Dore Lavering is a 2014 graduate of the PsyD Program in Clinical Psychology at Antioch University, Santa Barbara.
- Juliet Rohde-Brown, PhD, Dissertation Chair
- Salvador Trevino, PhD, Committee Member
- Chelsea Gottfurcht, PsyD, Student Reviewer
- Steven Krugman, PhD, External Expert
Despite the multitudes of research on attachment and many different aspects of relational structures, only one study to date has researched the relationship of adult attachment to boundary thickness. The possible benefits to understanding this relationship would provide therapists and clients a better conceptualization of individual's internal working model of attachment. This study investigated the relationship between the Hartmann Boundary Questionnaire (HBQ), a measure of boundary thickness, and an adult romantic attachment measure, the Experiences in Close Relationships Inventory-Revised (ECR-R) two dimensions of attachment. This study theorized that attachment anxiety would be related to thinner boundaries and conversely attachment avoidance would be related to thicker boundaries. Subjects were 89 mostly college educated adults with an average age of 42 who were recruited through Facebook and email. All of the participants completed a demographic questionnaire, the ECR-R, and the HBQ (self-report questionnaires) and given an option for debriefing via the website SurveyMonkey. My hypothesis was not supported having weak correlations between attachment anxiety to boundaries (r of .264) and attachment avoidance to boundaries (r of .077). However, upon analyzing the subscales of the HBQ with both attachment anxiety and avoidance a moderate correlation was found between attachment anxiety and unusual experiences on the HBQ(r or .4). This correlation may have greater implications for exploring self and identity within an attachment perspective and further our understanding of attachment. It would be useful to pursue this avenue of research in the future in better understand the reasons for this correlation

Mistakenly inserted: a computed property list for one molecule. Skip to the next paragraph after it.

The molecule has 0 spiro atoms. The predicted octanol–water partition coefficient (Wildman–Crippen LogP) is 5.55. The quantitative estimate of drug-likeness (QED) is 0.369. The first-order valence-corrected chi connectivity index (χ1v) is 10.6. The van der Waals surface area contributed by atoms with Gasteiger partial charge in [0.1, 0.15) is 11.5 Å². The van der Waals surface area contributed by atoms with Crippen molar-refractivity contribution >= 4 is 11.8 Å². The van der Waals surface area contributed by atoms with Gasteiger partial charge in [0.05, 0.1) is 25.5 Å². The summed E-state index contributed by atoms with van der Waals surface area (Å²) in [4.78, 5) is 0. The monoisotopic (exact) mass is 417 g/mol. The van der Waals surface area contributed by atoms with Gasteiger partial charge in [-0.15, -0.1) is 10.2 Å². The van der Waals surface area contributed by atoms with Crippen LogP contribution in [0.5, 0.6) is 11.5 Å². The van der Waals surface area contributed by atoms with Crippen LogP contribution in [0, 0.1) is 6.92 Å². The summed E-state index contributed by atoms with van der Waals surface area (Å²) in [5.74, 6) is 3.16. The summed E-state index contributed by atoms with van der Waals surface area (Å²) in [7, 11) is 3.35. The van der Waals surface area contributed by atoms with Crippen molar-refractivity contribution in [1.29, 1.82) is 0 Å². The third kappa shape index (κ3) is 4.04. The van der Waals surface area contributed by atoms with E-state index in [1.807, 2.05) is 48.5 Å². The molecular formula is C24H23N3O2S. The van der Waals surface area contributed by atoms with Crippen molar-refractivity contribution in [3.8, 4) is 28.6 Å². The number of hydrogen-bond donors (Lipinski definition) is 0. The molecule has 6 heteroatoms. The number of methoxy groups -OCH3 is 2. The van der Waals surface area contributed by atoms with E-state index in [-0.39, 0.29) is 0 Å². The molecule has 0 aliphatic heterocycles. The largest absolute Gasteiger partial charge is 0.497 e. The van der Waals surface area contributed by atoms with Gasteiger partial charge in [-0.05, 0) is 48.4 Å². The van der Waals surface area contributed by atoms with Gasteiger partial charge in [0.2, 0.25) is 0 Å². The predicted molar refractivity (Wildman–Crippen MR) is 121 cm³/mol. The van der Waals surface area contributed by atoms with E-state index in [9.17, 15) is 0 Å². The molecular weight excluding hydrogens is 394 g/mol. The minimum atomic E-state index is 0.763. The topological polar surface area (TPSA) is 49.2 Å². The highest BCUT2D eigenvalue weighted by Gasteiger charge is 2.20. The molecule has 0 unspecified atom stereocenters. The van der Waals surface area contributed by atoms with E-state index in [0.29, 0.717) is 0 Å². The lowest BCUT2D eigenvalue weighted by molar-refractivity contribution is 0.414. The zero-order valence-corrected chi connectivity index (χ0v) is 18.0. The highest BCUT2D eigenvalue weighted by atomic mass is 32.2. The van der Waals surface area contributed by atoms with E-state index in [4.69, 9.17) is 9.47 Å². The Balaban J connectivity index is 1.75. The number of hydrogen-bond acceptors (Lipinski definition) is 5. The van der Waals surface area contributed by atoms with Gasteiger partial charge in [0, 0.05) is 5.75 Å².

Lavering, Dore, "The Relationships between Attachment Style and Boundary Thickness" (2014). Dissertations & Theses. 245.